For most RDBMS software, combinations of base tables and views are used to access data stored in the database. A view definition includes a query that, if processed, provides a temporary result table based on the results of the query at that point in time. Using an INSERT statement and an appropriately defined table in the database, the temporary results table can be stored in the database. To refresh this table, the user would need to perform a DELETE from the table and then perform the INSERT again.
Users can directly query against a table in this manner, provided that the users are aware how the results were derived. Generally, the RDBMS software is not aware that such a table is any different from any other table in the database. However, this table cannot be used by an optimizer within the RDBMS software to improve performance, even though the table may contain data that would drastically improve the performance of other queries.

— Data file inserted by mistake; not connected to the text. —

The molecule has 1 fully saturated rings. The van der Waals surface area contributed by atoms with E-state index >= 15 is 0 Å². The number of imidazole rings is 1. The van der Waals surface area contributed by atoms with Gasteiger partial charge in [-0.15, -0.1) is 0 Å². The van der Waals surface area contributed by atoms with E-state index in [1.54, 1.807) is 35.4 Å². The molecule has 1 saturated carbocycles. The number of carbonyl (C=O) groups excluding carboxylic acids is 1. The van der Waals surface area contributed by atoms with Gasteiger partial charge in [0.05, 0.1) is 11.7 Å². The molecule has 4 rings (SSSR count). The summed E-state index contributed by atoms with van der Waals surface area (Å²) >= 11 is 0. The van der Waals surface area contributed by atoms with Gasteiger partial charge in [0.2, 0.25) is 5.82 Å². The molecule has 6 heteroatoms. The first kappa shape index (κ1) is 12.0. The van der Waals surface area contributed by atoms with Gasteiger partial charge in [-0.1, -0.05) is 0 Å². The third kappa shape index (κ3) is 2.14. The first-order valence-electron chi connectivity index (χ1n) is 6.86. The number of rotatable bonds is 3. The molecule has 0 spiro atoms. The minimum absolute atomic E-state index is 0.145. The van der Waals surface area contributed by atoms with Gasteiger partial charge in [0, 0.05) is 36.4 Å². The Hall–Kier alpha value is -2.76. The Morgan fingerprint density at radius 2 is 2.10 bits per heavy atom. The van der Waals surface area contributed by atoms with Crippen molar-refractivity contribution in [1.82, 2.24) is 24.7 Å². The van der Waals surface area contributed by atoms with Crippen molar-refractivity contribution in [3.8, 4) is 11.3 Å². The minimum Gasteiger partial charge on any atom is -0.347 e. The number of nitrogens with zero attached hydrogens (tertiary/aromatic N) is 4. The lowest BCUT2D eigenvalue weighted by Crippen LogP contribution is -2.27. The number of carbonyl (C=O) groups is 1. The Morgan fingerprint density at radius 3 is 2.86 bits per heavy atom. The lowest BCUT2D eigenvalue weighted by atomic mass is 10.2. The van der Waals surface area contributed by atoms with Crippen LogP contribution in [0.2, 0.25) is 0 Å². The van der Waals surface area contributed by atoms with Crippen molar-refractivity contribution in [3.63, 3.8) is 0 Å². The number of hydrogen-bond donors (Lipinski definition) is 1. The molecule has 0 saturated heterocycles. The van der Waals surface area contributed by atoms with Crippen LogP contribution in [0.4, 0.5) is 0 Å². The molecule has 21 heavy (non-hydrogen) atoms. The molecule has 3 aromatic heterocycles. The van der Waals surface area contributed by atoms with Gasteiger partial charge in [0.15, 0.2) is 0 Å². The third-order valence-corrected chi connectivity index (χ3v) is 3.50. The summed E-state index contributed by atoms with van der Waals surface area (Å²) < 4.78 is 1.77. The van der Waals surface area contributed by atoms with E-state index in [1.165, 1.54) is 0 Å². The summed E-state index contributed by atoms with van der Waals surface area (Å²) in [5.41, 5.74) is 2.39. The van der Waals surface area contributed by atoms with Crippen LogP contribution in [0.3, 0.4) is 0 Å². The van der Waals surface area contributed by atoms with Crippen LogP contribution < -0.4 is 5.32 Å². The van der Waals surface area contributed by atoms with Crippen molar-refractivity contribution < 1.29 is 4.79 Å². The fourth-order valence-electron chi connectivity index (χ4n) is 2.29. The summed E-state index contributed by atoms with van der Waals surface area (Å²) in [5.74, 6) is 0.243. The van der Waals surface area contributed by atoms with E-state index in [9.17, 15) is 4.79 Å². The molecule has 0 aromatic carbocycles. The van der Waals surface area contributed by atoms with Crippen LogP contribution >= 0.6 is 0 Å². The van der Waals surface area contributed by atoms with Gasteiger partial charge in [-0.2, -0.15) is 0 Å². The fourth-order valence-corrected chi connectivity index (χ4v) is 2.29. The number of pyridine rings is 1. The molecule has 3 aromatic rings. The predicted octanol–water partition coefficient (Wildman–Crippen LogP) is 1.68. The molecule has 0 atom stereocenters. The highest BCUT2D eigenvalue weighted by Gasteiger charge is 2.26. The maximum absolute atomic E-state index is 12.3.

This leads to the notion of automatic summary tables (ASTs) or materialized views as envisioned by the present invention. These tables are similar to the created table described above, except that the definition of the table is based on a “full select” (much like a view) that is materialized in the table. The columns of the table are based on the elements of the select list of the full select.
In the present invention, with properly defined automatic summary tables, the RDBMS software is now aware how the result in the summary table was derived. When an arbitrarily complex query is submitted, an optimizer in the RDBMS software can now consider using the summary tables to answer the query, which is a technique that requires: